Each month our educational center section provides the Hinduism Today staff with a 'kind of group meditation. Individually we ponder our subject, and together we discuss it in detail. These past 30 days our meditation was on death. You might think we had a morbid March. Not so, since, as U.S. General George Patton rightly noted, "For Hindus death is the most exalted experience of life."
This idea is sometimes hard for non-Hindus to grasp - especially for atheists facing Eternal Oblivion and for those of the semitic faiths which define death as a kind of punishment for man's sin and disobedience. According to this view, death is the ultimate sign of man's spiritual failure, a belief which understandably arouses instincts of denial and injustice. We may feel shamed, penitent, guilty and graced, not to mentioned frightened. And that's a long way from exultation.
No such thoughts attend the dying and death of a Hindu. Of course, there is much sadness surrounding the passing of friends and family, but that is honest acknowledgement of our love and attachment to life and to each other. Inside we know that death is OK, it is natural. Inside we know that the soul, even if it was less than perfect in this life, is continuing its appointed journey toward Liberation and will, in time, reach the other shore. Such knowledge is reassuring, whether the death is another's or our own. Thus, Hindus called death by a lofty name - Maha Samadhi, "the Great Superconscious State." And to be near an awakened soul at the time he or she gives up the body is considered one of the most auspicious and blessed of opportunities.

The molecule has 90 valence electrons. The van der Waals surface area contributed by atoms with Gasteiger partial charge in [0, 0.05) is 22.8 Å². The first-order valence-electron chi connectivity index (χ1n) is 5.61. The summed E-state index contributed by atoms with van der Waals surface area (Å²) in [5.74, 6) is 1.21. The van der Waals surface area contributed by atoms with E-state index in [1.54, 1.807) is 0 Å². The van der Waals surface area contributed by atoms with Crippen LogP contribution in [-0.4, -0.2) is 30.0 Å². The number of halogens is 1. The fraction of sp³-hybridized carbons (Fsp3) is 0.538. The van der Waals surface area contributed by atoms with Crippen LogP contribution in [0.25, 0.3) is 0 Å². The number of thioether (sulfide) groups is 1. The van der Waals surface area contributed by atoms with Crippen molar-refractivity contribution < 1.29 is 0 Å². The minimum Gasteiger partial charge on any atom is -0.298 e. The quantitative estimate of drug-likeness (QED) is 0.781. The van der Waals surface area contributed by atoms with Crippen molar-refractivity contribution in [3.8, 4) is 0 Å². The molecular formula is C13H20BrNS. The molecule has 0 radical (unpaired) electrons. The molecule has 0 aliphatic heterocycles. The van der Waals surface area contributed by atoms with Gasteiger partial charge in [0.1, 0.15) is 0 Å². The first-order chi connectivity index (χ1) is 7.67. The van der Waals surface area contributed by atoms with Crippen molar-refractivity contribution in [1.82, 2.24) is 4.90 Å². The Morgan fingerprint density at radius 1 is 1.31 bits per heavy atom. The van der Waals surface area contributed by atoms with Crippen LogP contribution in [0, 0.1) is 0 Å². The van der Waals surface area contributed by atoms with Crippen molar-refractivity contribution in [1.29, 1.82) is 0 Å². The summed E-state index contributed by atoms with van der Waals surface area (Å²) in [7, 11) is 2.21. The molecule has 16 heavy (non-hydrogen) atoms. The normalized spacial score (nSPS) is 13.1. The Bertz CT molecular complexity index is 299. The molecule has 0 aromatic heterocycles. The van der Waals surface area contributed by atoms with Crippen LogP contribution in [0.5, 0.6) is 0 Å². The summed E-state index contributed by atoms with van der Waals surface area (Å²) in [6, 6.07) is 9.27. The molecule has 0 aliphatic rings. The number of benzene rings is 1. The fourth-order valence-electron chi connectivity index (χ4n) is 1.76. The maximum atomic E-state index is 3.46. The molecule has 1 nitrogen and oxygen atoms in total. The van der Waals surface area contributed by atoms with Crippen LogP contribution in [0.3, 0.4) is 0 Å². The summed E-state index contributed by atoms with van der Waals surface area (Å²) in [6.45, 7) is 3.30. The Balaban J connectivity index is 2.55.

If we see death as the opposite of life, then life is good and death is bad. But if we see life and death not as hostile but as collaborative parts of a greater whole called samsara (the cosmic evolutionary cycle of birth-death-rebirth), then life is good and death is also good. Both are part of the Cosmic-What-Is.
That being so, the pious Hindu approaches death as a mediation and a sadhana, as a spiritual opportunity. The physical body's impending demise compels him to practice detachment which yogis find easy but which is so difficult to achieve in the tumult of life. Yama's nearness brings an urgency to strive more than ever, to plunge deeper into consciousness in a renewed search for the Divine Self. No longer can he put it off. No more excuses about lacking time for the quest. No more distractions. Death's knock at the door reminds him of what is transient and what is eternal, and he knows instinctively who to embrace.
Impermanent though life is, we are getting more of it these days. It is estimated that the average life span for prehistoric man was only 18 years. In ancient Greece and Rome it was 20-22. Alexander the Great, having conquered the world, died at the ripe old age of 32. Sankara, having conquered the mind, also died at 32. Obviously, the quality of life does not correspond too directly with its quantity. In...